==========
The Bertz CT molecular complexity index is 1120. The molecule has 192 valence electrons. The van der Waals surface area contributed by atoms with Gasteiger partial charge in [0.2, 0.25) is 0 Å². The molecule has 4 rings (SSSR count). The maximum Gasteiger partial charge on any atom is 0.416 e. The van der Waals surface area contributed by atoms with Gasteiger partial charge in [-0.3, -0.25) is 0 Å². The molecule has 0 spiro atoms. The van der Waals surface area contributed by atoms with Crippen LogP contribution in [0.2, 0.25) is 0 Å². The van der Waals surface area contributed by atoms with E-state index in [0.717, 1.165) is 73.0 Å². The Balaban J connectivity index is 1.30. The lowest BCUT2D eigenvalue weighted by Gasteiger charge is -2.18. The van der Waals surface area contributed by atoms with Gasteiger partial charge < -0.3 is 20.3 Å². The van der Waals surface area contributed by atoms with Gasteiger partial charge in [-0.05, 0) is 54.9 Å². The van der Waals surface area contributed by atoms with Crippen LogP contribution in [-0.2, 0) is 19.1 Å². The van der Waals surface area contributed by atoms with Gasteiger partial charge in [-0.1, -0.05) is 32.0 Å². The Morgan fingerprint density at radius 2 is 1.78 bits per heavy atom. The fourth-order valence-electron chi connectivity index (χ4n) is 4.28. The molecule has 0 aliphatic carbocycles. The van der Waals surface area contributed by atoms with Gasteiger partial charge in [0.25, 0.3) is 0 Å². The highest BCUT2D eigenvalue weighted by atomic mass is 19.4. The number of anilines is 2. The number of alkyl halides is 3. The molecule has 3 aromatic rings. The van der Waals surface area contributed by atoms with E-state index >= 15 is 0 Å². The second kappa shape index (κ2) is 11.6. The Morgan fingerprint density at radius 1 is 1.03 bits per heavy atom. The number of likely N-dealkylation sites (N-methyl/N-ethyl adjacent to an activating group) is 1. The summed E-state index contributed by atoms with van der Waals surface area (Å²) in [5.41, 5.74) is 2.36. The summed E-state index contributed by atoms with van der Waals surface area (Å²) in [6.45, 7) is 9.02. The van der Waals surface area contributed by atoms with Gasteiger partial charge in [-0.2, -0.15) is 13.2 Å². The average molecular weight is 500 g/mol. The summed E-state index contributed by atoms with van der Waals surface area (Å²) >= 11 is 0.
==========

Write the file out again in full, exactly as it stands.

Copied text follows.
The Bertz CT molecular complexity index is 1120. The molecule has 192 valence electrons. The van der Waals surface area contributed by atoms with Gasteiger partial charge in [0.2, 0.25) is 0 Å². The molecule has 4 rings (SSSR count). The maximum Gasteiger partial charge on any atom is 0.416 e. The van der Waals surface area contributed by atoms with Gasteiger partial charge in [-0.3, -0.25) is 0 Å². The molecule has 0 spiro atoms. The van der Waals surface area contributed by atoms with Crippen LogP contribution in [0.2, 0.25) is 0 Å². The van der Waals surface area contributed by atoms with E-state index in [0.717, 1.165) is 73.0 Å². The Balaban J connectivity index is 1.30. The lowest BCUT2D eigenvalue weighted by Gasteiger charge is -2.18. The van der Waals surface area contributed by atoms with Gasteiger partial charge < -0.3 is 20.3 Å². The van der Waals surface area contributed by atoms with Gasteiger partial charge in [-0.05, 0) is 54.9 Å². The van der Waals surface area contributed by atoms with Crippen LogP contribution in [-0.2, 0) is 19.1 Å². The van der Waals surface area contributed by atoms with Gasteiger partial charge in [-0.1, -0.05) is 32.0 Å². The Morgan fingerprint density at radius 2 is 1.78 bits per heavy atom. The fourth-order valence-electron chi connectivity index (χ4n) is 4.28. The molecule has 0 aliphatic carbocycles. The van der Waals surface area contributed by atoms with Gasteiger partial charge in [0.25, 0.3) is 0 Å². The highest BCUT2D eigenvalue weighted by atomic mass is 19.4. The number of anilines is 2. The number of alkyl halides is 3. The molecule has 3 aromatic rings. The van der Waals surface area contributed by atoms with E-state index >= 15 is 0 Å². The second kappa shape index (κ2) is 11.6. The Morgan fingerprint density at radius 1 is 1.03 bits per heavy atom. The number of likely N-dealkylation sites (N-methyl/N-ethyl adjacent to an activating group) is 1. The summed E-state index contributed by atoms with van der Waals surface area (Å²) in [5.41, 5.74) is 2.36. The summed E-state index contributed by atoms with van der Waals surface area (Å²) in [6.45, 7) is 9.02. The van der Waals surface area contributed by atoms with Gasteiger partial charge in [-0.2, -0.15) is 13.2 Å². The average molecular weight is 500 g/mol. The summed E-state index contributed by atoms with van der Waals surface area (Å²) >= 11 is 0.